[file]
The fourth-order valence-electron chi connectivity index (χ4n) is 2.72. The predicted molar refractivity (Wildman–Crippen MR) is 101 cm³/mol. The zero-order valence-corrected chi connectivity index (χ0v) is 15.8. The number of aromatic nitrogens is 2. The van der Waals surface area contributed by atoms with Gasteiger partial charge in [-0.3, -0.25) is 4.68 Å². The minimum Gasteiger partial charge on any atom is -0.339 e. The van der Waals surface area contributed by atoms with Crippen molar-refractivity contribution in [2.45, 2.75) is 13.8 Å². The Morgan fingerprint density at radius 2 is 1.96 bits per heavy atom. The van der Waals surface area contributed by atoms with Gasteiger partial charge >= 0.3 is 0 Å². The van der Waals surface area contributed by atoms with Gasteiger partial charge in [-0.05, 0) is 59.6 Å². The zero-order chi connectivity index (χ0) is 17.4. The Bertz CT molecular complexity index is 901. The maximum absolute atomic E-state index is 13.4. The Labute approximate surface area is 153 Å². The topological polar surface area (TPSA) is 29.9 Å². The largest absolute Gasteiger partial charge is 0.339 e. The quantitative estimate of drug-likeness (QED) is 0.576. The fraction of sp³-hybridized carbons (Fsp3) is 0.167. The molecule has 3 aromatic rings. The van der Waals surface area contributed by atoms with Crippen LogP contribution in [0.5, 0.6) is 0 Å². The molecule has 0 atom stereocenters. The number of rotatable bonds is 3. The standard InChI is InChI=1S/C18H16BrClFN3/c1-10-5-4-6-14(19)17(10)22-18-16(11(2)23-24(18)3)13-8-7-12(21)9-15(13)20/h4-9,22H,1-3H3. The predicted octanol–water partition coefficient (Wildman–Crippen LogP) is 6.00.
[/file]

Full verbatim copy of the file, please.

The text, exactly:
The fourth-order valence-electron chi connectivity index (χ4n) is 2.72. The predicted molar refractivity (Wildman–Crippen MR) is 101 cm³/mol. The zero-order valence-corrected chi connectivity index (χ0v) is 15.8. The number of aromatic nitrogens is 2. The van der Waals surface area contributed by atoms with Gasteiger partial charge in [-0.3, -0.25) is 4.68 Å². The minimum Gasteiger partial charge on any atom is -0.339 e. The van der Waals surface area contributed by atoms with Crippen molar-refractivity contribution in [2.45, 2.75) is 13.8 Å². The Morgan fingerprint density at radius 2 is 1.96 bits per heavy atom. The van der Waals surface area contributed by atoms with Gasteiger partial charge >= 0.3 is 0 Å². The van der Waals surface area contributed by atoms with Gasteiger partial charge in [-0.05, 0) is 59.6 Å². The zero-order chi connectivity index (χ0) is 17.4. The Bertz CT molecular complexity index is 901. The maximum absolute atomic E-state index is 13.4. The Labute approximate surface area is 153 Å². The topological polar surface area (TPSA) is 29.9 Å². The largest absolute Gasteiger partial charge is 0.339 e. The quantitative estimate of drug-likeness (QED) is 0.576. The fraction of sp³-hybridized carbons (Fsp3) is 0.167. The molecule has 3 aromatic rings. The van der Waals surface area contributed by atoms with Crippen LogP contribution in [0.5, 0.6) is 0 Å². The molecule has 0 atom stereocenters. The number of rotatable bonds is 3. The standard InChI is InChI=1S/C18H16BrClFN3/c1-10-5-4-6-14(19)17(10)22-18-16(11(2)23-24(18)3)13-8-7-12(21)9-15(13)20/h4-9,22H,1-3H3. The predicted octanol–water partition coefficient (Wildman–Crippen LogP) is 6.00.